09 January 2012

Geneva conventional

I spent the Christmas and New Year holiday in Switzerland, visiting a friend who lives in Geneva. There was plenty of opportunity to sample the good, the bad and the mediocre of the local beers so you can expect a full week of guff on the subject.

As always, my first priority was the brewpubs and I'd been warned in advanced not to expect anything out of the ordinary. Local practice appears to dictate that every brewpub must produce a blonde, a blanche and an ambrée, and that variations outside this are rare.

And it was certainly the case at venue 1: Brasserie des Grottes, situated in, and named after, what passes for a bohemian quarter in straight-laced Geneva. From the barroom at the front it rambles back into a vast sequence of chambers including other bars, kitchens, service areas but as far as I could see: no brewery. There's even a big empty front window, the kind of place that pubs like this often use to display their shiny equipment. So, I have my suspicions about whether or not they're actually brewing on site.

The other thing that had me suspicious was, having heard their beers were undrinkable rubbish, finding them actually quite palateable. Grottes Blonde is approachable and dry like a lager rather than sticky and sweet the way continental blonde ales often are. Its strength in being clean and lagerlike is also its weakness: it gets boring very quickly.

Grottes Ambrée wasn't too exciting either. Sweet, with shedloads of caramel but that's it. The dark malts aren't overdone, but they don't offer any real depth or complexity either.

Pick of the bunch was Grottes Blanche. It's jam-packed with loads of spicy coriander, which is just the way I like it. No off flavours again, and the bonus of something to hold my interest.

It's this bland absence of flaws or character in any of these beers which, in combination with the invisible brewkit, have my alarm bells ringing. I find it hard to believe that a small scale brewer with this level of technical expertise would make such one-dimensional recipes. But then, the brewer is probably Swiss. I'm not a racist but...

Across the river and nestling quietly among the high-end designer shops and blingtacular watchmakers is Brasserie du Molard. It was an English theme pub in a recent life and still has lots of the knick-knacks that come with that playset. They're definitely turning out their own here, and the character shows through.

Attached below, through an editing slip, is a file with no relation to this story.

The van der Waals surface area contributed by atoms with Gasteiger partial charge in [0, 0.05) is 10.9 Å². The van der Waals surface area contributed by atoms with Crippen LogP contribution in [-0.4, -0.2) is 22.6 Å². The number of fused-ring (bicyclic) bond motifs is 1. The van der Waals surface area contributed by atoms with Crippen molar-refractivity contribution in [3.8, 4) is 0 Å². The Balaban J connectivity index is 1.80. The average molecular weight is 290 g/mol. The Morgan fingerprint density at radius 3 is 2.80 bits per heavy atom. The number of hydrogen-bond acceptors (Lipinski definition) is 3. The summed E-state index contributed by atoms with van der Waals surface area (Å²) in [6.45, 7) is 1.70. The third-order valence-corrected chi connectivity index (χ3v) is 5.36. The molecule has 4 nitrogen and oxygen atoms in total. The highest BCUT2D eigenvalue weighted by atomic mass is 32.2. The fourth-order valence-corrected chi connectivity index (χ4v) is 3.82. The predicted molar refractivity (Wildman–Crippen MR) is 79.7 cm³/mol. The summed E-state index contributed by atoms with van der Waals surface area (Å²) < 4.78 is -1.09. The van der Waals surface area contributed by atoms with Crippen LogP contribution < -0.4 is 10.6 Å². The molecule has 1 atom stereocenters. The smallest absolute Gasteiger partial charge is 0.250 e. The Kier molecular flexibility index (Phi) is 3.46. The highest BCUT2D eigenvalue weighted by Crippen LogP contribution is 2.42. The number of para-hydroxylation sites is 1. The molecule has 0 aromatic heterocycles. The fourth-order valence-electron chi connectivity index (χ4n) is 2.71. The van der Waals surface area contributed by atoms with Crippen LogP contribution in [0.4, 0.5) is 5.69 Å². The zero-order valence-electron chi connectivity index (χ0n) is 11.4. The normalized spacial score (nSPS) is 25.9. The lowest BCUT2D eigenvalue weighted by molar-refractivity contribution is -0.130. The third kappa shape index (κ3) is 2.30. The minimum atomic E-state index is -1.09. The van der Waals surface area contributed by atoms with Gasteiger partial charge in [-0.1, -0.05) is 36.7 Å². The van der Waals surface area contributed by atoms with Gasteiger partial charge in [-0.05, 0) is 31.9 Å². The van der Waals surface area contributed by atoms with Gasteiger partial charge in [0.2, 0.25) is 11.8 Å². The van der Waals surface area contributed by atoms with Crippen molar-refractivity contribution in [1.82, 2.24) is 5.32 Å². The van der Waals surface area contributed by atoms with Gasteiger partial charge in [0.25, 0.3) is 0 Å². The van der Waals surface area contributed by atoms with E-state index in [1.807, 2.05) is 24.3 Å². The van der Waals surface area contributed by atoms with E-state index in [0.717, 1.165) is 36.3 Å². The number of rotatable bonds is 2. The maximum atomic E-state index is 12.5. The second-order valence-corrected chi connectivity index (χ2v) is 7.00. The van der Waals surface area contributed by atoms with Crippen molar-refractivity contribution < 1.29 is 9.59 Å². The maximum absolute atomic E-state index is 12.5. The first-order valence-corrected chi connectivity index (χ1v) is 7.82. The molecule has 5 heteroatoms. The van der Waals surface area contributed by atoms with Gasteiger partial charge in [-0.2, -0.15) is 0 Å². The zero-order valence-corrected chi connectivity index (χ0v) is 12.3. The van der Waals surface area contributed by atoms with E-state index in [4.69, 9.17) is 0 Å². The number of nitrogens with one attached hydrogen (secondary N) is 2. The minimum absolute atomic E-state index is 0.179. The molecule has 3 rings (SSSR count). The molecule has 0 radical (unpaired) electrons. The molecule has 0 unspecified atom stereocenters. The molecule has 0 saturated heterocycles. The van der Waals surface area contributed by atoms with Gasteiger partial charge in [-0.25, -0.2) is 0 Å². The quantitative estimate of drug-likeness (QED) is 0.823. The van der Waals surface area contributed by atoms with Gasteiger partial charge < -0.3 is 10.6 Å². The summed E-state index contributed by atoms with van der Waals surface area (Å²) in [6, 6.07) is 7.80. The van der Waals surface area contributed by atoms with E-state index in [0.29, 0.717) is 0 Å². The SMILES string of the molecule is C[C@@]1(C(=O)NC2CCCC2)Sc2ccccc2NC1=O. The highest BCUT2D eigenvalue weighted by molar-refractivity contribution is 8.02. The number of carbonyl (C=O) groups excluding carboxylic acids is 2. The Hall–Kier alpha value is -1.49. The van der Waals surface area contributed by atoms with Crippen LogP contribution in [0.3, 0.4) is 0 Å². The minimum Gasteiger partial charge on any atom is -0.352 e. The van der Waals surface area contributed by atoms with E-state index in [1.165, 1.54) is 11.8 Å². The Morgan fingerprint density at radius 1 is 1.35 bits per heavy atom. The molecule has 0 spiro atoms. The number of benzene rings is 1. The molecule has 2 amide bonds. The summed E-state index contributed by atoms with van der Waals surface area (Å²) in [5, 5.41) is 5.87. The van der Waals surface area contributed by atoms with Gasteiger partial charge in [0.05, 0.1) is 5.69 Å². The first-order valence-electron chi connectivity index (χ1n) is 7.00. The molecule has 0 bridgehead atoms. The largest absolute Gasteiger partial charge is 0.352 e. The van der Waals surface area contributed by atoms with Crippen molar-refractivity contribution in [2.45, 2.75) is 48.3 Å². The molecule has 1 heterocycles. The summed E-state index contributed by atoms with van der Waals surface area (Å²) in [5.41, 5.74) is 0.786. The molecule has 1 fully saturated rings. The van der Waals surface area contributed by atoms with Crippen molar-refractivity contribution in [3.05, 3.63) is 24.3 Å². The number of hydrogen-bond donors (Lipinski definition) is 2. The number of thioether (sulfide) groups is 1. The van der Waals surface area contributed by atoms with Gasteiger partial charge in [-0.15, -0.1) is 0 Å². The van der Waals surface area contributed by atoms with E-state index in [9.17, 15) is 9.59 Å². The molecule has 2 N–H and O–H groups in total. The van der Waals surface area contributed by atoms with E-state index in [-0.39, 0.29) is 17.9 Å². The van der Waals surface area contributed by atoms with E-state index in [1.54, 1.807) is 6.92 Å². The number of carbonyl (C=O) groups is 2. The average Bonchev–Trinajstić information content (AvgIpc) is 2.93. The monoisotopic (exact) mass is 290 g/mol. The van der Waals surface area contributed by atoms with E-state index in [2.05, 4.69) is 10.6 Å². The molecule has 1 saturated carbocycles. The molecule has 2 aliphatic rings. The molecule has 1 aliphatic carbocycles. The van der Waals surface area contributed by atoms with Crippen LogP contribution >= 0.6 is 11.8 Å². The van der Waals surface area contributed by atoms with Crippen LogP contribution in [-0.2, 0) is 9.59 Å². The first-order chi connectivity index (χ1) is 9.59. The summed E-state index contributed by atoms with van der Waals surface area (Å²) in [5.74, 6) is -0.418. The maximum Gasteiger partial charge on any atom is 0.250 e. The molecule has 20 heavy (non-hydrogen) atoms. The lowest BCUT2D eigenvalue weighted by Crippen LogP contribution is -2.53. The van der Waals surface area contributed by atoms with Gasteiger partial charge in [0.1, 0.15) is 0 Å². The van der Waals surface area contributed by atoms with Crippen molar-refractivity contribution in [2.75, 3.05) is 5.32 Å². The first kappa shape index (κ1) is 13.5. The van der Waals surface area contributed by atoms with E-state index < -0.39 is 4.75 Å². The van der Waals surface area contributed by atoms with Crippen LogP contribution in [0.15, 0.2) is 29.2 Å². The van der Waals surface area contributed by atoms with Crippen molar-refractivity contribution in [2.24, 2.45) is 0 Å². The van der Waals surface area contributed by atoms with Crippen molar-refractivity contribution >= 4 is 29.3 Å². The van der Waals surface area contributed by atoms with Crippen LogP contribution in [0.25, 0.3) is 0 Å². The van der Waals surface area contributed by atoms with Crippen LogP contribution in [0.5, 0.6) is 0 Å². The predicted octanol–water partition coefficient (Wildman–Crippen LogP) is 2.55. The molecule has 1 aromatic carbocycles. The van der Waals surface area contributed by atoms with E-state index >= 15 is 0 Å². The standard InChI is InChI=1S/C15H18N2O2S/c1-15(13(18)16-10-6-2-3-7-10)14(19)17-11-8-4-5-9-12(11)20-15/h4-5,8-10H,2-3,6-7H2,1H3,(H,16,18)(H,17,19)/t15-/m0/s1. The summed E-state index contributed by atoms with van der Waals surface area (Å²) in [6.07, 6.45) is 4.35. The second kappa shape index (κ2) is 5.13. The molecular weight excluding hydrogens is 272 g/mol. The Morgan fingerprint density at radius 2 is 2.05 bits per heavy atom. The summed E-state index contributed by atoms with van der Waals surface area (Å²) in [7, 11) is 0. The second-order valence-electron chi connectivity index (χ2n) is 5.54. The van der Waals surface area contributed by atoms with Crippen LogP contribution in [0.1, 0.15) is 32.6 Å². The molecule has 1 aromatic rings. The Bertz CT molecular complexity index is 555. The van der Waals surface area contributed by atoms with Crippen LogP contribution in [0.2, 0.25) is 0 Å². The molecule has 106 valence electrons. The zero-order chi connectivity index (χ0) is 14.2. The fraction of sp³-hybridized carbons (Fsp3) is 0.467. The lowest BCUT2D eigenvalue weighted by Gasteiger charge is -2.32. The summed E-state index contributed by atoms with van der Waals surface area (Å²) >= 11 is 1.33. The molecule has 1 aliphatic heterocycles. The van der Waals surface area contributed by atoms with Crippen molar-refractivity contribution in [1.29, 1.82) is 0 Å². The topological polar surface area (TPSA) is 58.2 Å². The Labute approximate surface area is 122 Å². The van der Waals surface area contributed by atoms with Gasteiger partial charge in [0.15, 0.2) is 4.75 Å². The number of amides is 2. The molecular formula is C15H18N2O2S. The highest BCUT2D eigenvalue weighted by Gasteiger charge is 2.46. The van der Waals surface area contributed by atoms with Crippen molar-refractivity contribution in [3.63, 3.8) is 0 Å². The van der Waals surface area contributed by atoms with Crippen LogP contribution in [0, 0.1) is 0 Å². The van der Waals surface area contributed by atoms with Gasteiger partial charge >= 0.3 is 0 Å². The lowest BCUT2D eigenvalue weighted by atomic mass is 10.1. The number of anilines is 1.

There's a slight haze to Molard Blonde. I thought it was going to prove difficult to finish, from its big perfumey aroma and massively thick mouth-coating texture. But the hops come to the rescue, dialling in oodles of bittersweet orange and lemon notes. Such thirst-quenching power is unusual in such a heavy beer and I really appreciated it.

Molard Blanche is another spicy one. It's quite similar to Grottes's, in fact, though heavy, like the blonde. I wonder have they a problem with their mashing regime, to be turning out such big-bodied beers? If so, I hope they don't go fixing it.

And lastly, Molard Ambrée. Proof that they're human, this was quite badly oxidised: the musty backdrop not doing anything to complement what seemed to be a very sweet amber beer.

We retrace our steps up towards the station for the last of the central city's three brewpubs: a branch of the Les Brasseurs chain found all over Francophone Switzerland. There was a blonde, a blanche and an ambrée *yawn* but there were seasonals! Hooray!

L'Agave et Citron Vert? You mean you've microbrewed a Desperados clone? Seriously? I'll have one of those please. It's far from Desperados, however, I'm sorry to say. While there's not much trace of the underlying beer there's lots of lime and some tasty spices which are not at all what I'd associate with the agave. The main thing is it's very drinkable and refreshing and not alcopoppy at all.

And they had a Bière de Noël on too. If there was an attempt to give this some festive seasonings they didn't really take, with just a hint of nutmeg and cinnamon in the background. Mostly it's quite a plain murky brown beer with some dry roast elements and a bit of caramel banana in the aroma. Not particularly warming, as it goes, but passable.

Passable is about the best summation I can give of Geneva's brewpub beers generally. But there's plenty more beer produced in the vicinity...


  1. Well, there's one truly excellent micro in the Geneva area, except it's across the French border, in Neydens, past St Julien-en-Genevois towards Annecy : Brasserie du Mont Salève. Solid british ans US-influenced beers with a flair for adequate, subtle use of hops.

  2. Hi Laurent!

    I didn't get to do much travel, but that's useful to know if I'm over again.